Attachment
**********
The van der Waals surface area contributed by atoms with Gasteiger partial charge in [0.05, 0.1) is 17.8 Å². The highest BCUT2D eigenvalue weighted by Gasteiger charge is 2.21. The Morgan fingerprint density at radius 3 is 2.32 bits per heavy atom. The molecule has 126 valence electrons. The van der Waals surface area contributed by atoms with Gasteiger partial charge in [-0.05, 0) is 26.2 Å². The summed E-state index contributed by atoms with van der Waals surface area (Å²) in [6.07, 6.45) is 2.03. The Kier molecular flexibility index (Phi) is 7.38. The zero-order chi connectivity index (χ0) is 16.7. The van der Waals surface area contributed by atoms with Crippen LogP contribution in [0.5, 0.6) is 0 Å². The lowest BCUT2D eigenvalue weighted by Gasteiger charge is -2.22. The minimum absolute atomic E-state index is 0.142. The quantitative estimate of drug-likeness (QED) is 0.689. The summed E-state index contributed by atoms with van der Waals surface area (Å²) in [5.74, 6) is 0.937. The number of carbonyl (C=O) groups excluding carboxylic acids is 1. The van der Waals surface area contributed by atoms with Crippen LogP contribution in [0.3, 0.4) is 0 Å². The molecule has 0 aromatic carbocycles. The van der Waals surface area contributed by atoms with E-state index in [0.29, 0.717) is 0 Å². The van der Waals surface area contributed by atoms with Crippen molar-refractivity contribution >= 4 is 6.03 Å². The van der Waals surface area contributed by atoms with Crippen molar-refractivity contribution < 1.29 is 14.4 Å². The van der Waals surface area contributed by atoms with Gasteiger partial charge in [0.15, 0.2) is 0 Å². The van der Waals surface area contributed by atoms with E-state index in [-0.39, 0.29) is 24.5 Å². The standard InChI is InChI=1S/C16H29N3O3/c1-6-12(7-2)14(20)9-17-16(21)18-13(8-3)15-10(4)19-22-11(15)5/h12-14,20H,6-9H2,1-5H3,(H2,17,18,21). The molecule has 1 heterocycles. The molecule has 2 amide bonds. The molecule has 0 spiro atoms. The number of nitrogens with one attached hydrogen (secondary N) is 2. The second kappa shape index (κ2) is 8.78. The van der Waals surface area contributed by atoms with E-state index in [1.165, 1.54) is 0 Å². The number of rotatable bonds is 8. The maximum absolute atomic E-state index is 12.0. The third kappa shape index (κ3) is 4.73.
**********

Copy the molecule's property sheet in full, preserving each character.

The van der Waals surface area contributed by atoms with Gasteiger partial charge in [0.05, 0.1) is 17.8 Å². The highest BCUT2D eigenvalue weighted by Gasteiger charge is 2.21. The Morgan fingerprint density at radius 3 is 2.32 bits per heavy atom. The molecule has 126 valence electrons. The van der Waals surface area contributed by atoms with Gasteiger partial charge in [-0.05, 0) is 26.2 Å². The summed E-state index contributed by atoms with van der Waals surface area (Å²) in [6.07, 6.45) is 2.03. The Kier molecular flexibility index (Phi) is 7.38. The zero-order chi connectivity index (χ0) is 16.7. The van der Waals surface area contributed by atoms with Crippen LogP contribution in [0.5, 0.6) is 0 Å². The lowest BCUT2D eigenvalue weighted by Gasteiger charge is -2.22. The minimum absolute atomic E-state index is 0.142. The quantitative estimate of drug-likeness (QED) is 0.689. The summed E-state index contributed by atoms with van der Waals surface area (Å²) in [5.74, 6) is 0.937. The number of carbonyl (C=O) groups excluding carboxylic acids is 1. The van der Waals surface area contributed by atoms with Crippen LogP contribution in [0.3, 0.4) is 0 Å². The molecule has 0 aromatic carbocycles. The van der Waals surface area contributed by atoms with E-state index in [0.29, 0.717) is 0 Å². The van der Waals surface area contributed by atoms with Crippen molar-refractivity contribution >= 4 is 6.03 Å². The van der Waals surface area contributed by atoms with Crippen molar-refractivity contribution < 1.29 is 14.4 Å². The van der Waals surface area contributed by atoms with Gasteiger partial charge in [0.15, 0.2) is 0 Å². The van der Waals surface area contributed by atoms with E-state index in [-0.39, 0.29) is 24.5 Å². The standard InChI is InChI=1S/C16H29N3O3/c1-6-12(7-2)14(20)9-17-16(21)18-13(8-3)15-10(4)19-22-11(15)5/h12-14,20H,6-9H2,1-5H3,(H2,17,18,21). The molecule has 1 heterocycles. The molecule has 2 amide bonds. The molecule has 0 spiro atoms. The number of nitrogens with one attached hydrogen (secondary N) is 2. The second kappa shape index (κ2) is 8.78. The van der Waals surface area contributed by atoms with E-state index in [1.165, 1.54) is 0 Å². The number of rotatable bonds is 8. The maximum absolute atomic E-state index is 12.0. The third kappa shape index (κ3) is 4.73.